Support for ongoing improvements
posted July 15, 2005
The AVMA recently adopted a revised policy stating that, according to all criteria for animal welfare, no existing housing system for pregnant sows is better than another, and the advantages of current systems should be retained while improvements are made to overcome problems.
The Executive Board approved the new statement, submitted by the Task Force on the Housing of Pregnant Sows, following an extensive review of some 200 scientific studies on the topic.
The board established the task force in November 2003 on the recommendation of the Animal Welfare Committee. Earlier that year, a resolution directing the AVMA to rescind its existing position of support for sow housing configurations meeting specified standards for animal care and welfare sparked an impassioned debate among members of the AVMA House of Delegates.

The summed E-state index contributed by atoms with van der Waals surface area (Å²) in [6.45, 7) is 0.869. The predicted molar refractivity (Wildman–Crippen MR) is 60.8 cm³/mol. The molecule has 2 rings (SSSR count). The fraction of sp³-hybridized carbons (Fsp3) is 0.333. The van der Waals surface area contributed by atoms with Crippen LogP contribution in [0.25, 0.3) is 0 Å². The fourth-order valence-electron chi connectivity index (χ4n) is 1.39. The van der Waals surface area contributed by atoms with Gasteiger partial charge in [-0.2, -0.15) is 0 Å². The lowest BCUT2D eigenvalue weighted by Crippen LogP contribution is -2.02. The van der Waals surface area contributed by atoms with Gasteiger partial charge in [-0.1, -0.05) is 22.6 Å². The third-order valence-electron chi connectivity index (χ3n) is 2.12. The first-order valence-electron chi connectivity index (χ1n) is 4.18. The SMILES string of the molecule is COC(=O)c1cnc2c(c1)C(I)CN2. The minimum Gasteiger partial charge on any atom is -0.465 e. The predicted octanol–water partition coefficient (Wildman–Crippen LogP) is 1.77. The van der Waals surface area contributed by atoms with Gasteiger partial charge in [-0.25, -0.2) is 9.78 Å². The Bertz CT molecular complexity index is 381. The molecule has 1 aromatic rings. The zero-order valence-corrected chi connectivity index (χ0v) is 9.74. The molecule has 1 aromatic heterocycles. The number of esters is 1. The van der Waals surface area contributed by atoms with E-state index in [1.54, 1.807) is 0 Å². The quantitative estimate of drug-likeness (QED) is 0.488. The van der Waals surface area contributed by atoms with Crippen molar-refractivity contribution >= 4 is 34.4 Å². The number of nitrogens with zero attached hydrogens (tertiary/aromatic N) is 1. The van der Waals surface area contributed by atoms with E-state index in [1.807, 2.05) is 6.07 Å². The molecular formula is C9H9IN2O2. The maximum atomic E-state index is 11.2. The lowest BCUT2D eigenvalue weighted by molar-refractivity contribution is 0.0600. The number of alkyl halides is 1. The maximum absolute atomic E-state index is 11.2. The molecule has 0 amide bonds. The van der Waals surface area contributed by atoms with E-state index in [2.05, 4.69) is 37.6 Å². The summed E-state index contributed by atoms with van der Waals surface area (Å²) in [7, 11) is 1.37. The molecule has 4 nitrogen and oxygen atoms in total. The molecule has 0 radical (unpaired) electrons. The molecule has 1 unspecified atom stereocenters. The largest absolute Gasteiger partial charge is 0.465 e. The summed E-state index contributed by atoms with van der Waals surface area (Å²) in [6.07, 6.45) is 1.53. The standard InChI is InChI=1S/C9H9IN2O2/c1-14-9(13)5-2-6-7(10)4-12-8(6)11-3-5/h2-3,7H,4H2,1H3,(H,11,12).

In the end, delegates defeated that resolution in favor of another charging the Animal Welfare Committee with conducting a thorough review of the literature on the health and welfare of keeping breeding sows in gestation stalls. In April 2004, the Executive Board appointed 13 individuals from a variety of disciplines to serve on the task force. Their findings appear in the following position statement approved by the board.
PREGNANT SOW HOUSING
Pregnant sows (including gilts) are kept in a variety of production systems. The industry has moved toward gestation stall (crate) housing, because gestation stalls increase caregiver productivity, require lower capital investment, and are easier to manage than some indoor group housing systems.